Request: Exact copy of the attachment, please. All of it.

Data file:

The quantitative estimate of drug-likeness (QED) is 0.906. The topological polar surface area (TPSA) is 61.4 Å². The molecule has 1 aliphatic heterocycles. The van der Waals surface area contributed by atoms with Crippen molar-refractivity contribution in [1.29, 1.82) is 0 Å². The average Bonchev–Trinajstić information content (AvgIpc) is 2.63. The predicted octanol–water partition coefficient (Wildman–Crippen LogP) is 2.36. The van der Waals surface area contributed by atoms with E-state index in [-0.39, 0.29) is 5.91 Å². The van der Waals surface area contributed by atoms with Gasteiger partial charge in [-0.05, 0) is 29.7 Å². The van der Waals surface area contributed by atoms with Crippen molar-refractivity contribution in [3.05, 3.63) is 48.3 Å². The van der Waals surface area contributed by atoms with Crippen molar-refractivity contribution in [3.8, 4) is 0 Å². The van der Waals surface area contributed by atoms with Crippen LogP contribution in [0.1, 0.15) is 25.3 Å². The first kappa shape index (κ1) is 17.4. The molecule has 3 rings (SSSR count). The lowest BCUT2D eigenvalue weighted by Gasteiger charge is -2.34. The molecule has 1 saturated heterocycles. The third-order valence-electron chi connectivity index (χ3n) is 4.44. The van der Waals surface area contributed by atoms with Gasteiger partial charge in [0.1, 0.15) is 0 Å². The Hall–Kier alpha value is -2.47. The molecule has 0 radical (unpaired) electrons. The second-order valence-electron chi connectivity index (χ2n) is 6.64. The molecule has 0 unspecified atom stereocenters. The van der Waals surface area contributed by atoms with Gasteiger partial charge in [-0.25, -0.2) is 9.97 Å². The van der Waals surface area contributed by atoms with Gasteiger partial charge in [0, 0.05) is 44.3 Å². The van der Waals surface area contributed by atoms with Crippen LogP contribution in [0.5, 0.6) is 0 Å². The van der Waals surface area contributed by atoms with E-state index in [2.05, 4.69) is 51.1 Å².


The quantitative estimate of drug-likeness (QED) is 0.906. The topological polar surface area (TPSA) is 61.4 Å². The molecule has 1 aliphatic heterocycles. The van der Waals surface area contributed by atoms with Crippen molar-refractivity contribution in [1.29, 1.82) is 0 Å². The average Bonchev–Trinajstić information content (AvgIpc) is 2.63. The predicted octanol–water partition coefficient (Wildman–Crippen LogP) is 2.36. The van der Waals surface area contributed by atoms with E-state index in [-0.39, 0.29) is 5.91 Å². The van der Waals surface area contributed by atoms with Gasteiger partial charge in [-0.05, 0) is 29.7 Å². The van der Waals surface area contributed by atoms with Crippen molar-refractivity contribution in [3.05, 3.63) is 48.3 Å². The van der Waals surface area contributed by atoms with Crippen molar-refractivity contribution in [3.8, 4) is 0 Å². The van der Waals surface area contributed by atoms with Crippen LogP contribution in [0.1, 0.15) is 25.3 Å². The first kappa shape index (κ1) is 17.4. The molecule has 3 rings (SSSR count). The lowest BCUT2D eigenvalue weighted by Gasteiger charge is -2.34. The molecule has 1 saturated heterocycles. The third-order valence-electron chi connectivity index (χ3n) is 4.44. The van der Waals surface area contributed by atoms with Gasteiger partial charge in [0.1, 0.15) is 0 Å². The Hall–Kier alpha value is -2.47. The molecule has 0 radical (unpaired) electrons. The second-order valence-electron chi connectivity index (χ2n) is 6.64. The molecule has 0 unspecified atom stereocenters. The van der Waals surface area contributed by atoms with Gasteiger partial charge in [-0.25, -0.2) is 9.97 Å². The van der Waals surface area contributed by atoms with Gasteiger partial charge in [0, 0.05) is 44.3 Å². The van der Waals surface area contributed by atoms with Crippen LogP contribution in [0.5, 0.6) is 0 Å². The van der Waals surface area contributed by atoms with E-state index in [2.05, 4.69) is 51.1 Å².